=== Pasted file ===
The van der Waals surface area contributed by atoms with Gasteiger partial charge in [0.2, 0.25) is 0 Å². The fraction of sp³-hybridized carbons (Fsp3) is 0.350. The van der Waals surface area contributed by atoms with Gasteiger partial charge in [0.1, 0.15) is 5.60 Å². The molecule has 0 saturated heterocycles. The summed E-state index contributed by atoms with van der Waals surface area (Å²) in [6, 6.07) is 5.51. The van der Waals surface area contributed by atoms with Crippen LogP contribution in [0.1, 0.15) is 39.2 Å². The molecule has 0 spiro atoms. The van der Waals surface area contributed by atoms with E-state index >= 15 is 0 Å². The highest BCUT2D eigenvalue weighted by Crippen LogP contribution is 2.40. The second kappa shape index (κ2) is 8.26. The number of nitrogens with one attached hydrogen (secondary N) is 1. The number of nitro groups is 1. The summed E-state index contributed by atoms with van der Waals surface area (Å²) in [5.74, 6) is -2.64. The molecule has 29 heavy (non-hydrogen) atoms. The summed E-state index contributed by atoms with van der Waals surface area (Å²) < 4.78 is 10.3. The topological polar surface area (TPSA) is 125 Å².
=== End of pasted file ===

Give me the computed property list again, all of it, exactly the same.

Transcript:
The van der Waals surface area contributed by atoms with Gasteiger partial charge in [0.2, 0.25) is 0 Å². The fraction of sp³-hybridized carbons (Fsp3) is 0.350. The van der Waals surface area contributed by atoms with Gasteiger partial charge in [0.1, 0.15) is 5.60 Å². The molecule has 0 saturated heterocycles. The summed E-state index contributed by atoms with van der Waals surface area (Å²) in [6, 6.07) is 5.51. The van der Waals surface area contributed by atoms with Crippen LogP contribution in [0.1, 0.15) is 39.2 Å². The molecule has 0 spiro atoms. The van der Waals surface area contributed by atoms with E-state index >= 15 is 0 Å². The highest BCUT2D eigenvalue weighted by Crippen LogP contribution is 2.40. The second kappa shape index (κ2) is 8.26. The number of nitrogens with one attached hydrogen (secondary N) is 1. The number of nitro groups is 1. The summed E-state index contributed by atoms with van der Waals surface area (Å²) in [5.74, 6) is -2.64. The molecule has 29 heavy (non-hydrogen) atoms. The summed E-state index contributed by atoms with van der Waals surface area (Å²) < 4.78 is 10.3. The topological polar surface area (TPSA) is 125 Å².